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X-Men #4

by Tori B. on August 24, 2013

A little tie over issue to bridge us between the last arc and Battle of the atom, gives readers a share of something sweet, something dramatic, and all around action packed, X-Men style.
Writer: Brian Wood | Artists: David Lopez, Cam Smith, Cris Peter
Cover: Terry Dodson & Rachel Dodson | Publisher: Marvel
 Arkea has been dealt with for the time being, and before the Battle of the Atom starts, Wood gives us a light issue, setting the tone of where the X-Men are at and how they plan to move forward. It starts off pretty sweetly on a sunny beach scene in Santa Monica with Jubilee, her baby boy Shogo—whose one sound vocabulary is still adorable and not yet tiresome, and Wolverine in oddly calm (and slightly nostalgic) mood. But it’s split nicely, before it gets too cheesy and overboard with the nice feelings between Jubilee and Wolverine, it cuts to the rest of the X-Men as they’re on a mission to save a failing aircraft. It seems like a simple enough task for a group of five superwomen but it apparently isn’t as easy as that.
This is where Wood’s talent comes into play. A lot of their problems are based not on outside obstacles but from within and much of it comes simply just what they’re saying to each other. I’m thankful that there’s two storylines playing because if either of them had tried to hold an entire issue on its own it would be boring and annoying respectively.
It’s cute to see Jubilee and Wolverine being rather domestic with each other as they reminisce on Jubilee and how she’s changed from the teen we saw at the mall being taken down by M Squad to the young woman we know now whose plans are to raise a baby boy all on her own, but it’s also a little off putting to see Wolverine smiling so much, of course he has a paternal instinct around Jubilee, but if there’s one thing Wolverine does best… (it’s not nostalgia but being a grump and having the occasional berserker rage). Cue to the other X-Ladies to add some drama to an otherwise tame story. Rachel is having problems with Storm apparently and nearly verges on eye-roll worthy catfight territory. But Wood saves face keeping it appropriately short enough and doses readers with scenes of Rogue, Kitty, and Psylocke being nothing short of awesome instead. Though what Wood does show in his interaction between Rachel and Ororo is prowess with words, and how his choice of words and conversation are extremely intentional and are certainly not something to be merely skimmed over, which truly adds dimension to the medium.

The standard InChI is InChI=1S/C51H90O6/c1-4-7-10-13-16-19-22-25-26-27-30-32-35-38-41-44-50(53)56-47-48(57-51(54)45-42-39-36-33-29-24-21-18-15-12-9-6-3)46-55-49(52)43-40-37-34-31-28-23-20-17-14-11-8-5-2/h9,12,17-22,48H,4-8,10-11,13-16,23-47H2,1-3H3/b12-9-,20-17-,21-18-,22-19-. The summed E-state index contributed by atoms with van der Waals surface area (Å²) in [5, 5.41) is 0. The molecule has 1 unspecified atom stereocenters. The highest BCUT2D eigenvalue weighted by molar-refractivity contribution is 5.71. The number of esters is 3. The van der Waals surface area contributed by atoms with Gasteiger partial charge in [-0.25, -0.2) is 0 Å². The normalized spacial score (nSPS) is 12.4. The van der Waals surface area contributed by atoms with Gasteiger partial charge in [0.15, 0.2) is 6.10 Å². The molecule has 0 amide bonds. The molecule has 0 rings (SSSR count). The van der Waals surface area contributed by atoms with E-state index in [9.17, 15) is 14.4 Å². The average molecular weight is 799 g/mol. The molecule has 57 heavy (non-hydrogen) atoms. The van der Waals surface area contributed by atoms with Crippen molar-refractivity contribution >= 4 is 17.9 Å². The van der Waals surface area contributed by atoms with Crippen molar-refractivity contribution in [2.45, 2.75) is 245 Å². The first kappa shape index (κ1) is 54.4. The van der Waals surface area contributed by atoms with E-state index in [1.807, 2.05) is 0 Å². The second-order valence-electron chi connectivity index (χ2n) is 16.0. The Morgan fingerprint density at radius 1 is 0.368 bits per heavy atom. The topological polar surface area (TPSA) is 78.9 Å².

But back to Rogue, Kitty, and Psylocke, which are easily the best parts of the issue. Despite Storm’s tenure and default leadership role within the X-Men team she still doesn’t feel much like an X-Men, argument with Rachel pertaining, but the other three ladies, without a doubt feel like true X-Men, they way they just get out and do what needs to be done and look breathtaking while they do it. Seeing Rogue does make me miss Coipel’s perfect penciling to the series (no one has drawn Rogue with the same sass Jim Lee gave her, but Coipel has gotten the closest), but Lopez’s art certainly isn’t an eyesore although the way he draws close-ups on faces isn’t my favourite (for females their faces are almost a little to masculine looking for my tastes?), but overall the art is solid enough and definitely doesn’t detract from the story being told.
For a filler issue, it’s pretty solid, with a story that’s not too heavy but still interesting that no one should be dropping the series before we get into Battle of the Atom here.  

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